The correlation between addiction and bariatric weight loss surgery is an emerging topic of interest, and something that needs to be addressed. The findings regarding substance abuse and bariatric weight loss surgery clearly highlight the need for further education, treatment, and reporting of substance abuse following weight-loss surgery.

Treatment through Enterhealth

Enterhealth wants you to know that we are here to help. Our board-certified medical team has extensive experience treating patients who developed substance use disorders following a bariatric weight loss surgery, and we are experts when it comes to treating co-occurring psychological disorders – referred to as dual-diagnosis treatment.

We offer the latest scientific, evidence-based treatments such as eye movement desensitization and reprocessing (EMDR) and psychological assessments. We also utilize a variety of tried-and-true therapeutic techniques and modalities, including cognitive behavioral therapy, motivational enhancement therapyacceptance and commitment therapy and more. And because we believe family plays a critical role in the recovery of our patients, we also offer family group therapy and couples group therapy.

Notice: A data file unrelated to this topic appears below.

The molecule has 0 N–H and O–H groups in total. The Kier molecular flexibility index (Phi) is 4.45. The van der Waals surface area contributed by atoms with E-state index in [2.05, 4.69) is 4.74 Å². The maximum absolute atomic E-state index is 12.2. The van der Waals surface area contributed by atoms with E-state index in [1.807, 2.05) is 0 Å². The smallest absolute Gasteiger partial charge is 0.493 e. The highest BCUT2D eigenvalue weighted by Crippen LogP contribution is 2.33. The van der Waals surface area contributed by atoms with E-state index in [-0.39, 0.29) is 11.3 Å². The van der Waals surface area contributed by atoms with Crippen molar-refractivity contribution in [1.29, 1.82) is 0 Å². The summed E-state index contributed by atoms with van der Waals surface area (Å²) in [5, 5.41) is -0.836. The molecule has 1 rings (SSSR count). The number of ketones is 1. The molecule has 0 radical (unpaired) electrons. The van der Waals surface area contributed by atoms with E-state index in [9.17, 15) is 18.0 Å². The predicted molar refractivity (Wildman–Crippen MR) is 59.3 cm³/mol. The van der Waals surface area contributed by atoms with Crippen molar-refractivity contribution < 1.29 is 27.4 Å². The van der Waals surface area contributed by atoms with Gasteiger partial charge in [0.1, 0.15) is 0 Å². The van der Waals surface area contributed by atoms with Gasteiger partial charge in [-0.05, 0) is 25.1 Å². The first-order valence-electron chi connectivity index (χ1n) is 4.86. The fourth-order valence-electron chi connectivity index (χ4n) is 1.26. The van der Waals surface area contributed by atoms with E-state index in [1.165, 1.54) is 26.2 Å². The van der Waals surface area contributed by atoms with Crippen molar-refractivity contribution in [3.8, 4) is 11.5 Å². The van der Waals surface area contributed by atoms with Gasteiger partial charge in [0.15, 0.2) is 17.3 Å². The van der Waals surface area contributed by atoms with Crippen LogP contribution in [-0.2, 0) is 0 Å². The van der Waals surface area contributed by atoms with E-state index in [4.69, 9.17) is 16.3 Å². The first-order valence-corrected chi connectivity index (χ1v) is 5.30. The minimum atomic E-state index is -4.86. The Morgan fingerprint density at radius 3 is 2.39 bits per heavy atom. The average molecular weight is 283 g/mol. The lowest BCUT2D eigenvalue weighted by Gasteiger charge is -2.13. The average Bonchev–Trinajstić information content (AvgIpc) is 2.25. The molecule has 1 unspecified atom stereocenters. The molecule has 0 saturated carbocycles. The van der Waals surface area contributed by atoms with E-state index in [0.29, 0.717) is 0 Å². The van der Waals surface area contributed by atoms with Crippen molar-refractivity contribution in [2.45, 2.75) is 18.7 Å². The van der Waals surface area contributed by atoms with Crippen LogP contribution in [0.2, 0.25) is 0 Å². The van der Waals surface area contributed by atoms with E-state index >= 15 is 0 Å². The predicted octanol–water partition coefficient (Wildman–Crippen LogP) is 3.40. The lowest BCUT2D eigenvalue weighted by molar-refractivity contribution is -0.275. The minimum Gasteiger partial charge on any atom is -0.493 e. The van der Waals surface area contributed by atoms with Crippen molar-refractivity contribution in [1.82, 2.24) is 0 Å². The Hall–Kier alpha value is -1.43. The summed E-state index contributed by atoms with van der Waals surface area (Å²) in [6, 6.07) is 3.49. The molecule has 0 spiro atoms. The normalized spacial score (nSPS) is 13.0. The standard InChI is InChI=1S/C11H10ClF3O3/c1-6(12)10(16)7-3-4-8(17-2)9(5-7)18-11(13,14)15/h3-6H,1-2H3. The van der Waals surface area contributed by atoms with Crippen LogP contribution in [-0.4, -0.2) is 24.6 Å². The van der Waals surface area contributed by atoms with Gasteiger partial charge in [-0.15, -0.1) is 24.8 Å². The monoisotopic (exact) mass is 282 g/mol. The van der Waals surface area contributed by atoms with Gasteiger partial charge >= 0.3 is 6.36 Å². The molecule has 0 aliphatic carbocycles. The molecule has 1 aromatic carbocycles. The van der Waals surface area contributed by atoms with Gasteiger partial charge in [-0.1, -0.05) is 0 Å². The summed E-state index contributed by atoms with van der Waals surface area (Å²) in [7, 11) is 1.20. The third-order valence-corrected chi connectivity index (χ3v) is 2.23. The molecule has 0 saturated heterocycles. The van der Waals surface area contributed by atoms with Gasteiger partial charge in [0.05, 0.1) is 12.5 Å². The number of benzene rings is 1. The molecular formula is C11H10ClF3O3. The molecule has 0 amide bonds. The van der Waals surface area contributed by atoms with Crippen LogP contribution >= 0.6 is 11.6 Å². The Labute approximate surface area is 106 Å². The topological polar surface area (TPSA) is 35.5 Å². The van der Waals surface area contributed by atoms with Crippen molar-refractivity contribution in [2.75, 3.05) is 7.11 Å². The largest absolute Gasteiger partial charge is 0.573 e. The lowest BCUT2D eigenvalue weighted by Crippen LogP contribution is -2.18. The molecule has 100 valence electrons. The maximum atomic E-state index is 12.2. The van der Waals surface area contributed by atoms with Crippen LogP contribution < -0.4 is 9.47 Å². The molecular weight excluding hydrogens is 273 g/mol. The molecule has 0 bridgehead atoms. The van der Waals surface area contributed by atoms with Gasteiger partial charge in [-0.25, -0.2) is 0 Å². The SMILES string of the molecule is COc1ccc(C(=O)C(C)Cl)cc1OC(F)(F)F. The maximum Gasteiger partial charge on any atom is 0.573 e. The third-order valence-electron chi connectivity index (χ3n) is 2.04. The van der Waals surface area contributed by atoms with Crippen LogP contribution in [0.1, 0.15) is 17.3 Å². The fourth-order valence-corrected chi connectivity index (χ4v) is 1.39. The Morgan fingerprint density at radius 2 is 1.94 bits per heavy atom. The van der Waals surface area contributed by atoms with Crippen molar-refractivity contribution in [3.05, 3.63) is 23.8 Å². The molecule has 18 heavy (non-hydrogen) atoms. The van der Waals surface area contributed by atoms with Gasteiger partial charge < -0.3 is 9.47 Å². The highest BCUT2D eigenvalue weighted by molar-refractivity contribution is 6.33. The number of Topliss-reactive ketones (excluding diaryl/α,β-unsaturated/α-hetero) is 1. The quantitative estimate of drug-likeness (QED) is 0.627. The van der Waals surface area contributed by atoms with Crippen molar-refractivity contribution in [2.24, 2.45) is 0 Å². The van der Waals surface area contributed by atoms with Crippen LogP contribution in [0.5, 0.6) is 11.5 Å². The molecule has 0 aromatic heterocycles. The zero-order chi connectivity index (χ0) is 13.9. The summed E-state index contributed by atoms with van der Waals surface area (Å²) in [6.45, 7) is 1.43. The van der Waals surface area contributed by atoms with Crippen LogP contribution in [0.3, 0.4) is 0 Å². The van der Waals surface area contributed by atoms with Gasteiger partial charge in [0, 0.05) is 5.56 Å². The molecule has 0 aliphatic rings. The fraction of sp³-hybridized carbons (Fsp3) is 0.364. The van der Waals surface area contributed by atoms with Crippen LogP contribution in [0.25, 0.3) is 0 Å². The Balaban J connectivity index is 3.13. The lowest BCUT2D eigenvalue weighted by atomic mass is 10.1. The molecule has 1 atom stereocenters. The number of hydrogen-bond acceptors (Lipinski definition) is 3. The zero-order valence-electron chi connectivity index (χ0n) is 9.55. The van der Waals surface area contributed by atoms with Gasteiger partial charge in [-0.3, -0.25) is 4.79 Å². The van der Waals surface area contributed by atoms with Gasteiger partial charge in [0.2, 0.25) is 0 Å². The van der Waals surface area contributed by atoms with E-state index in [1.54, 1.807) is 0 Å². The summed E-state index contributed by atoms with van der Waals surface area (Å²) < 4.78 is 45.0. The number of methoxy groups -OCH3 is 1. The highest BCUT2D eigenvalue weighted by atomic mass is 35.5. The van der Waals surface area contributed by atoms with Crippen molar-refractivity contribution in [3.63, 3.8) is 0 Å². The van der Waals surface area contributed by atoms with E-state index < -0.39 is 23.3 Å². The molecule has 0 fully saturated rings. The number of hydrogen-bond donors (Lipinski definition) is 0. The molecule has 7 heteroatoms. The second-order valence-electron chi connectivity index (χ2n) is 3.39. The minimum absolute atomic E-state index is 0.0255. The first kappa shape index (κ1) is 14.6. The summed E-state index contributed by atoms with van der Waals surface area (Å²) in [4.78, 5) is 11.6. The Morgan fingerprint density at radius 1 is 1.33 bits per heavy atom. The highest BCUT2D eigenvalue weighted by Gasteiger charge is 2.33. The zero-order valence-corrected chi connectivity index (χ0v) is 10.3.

Our treatment plans are tailored to each patient by a team of addiction-trained nurses, physicians, therapists and psychiatrists, beginning with a thorough medical and psychological assessment. Treatment plans include education about the disease and development of coping skills needed to handle various life challenges and sustain long-lasting recovery.

To learn more about treatment at Enterhealth, as well as the latest additions to our evidence-based addiction treatment programs, you can visit our contact page or call 1-800-388-4601.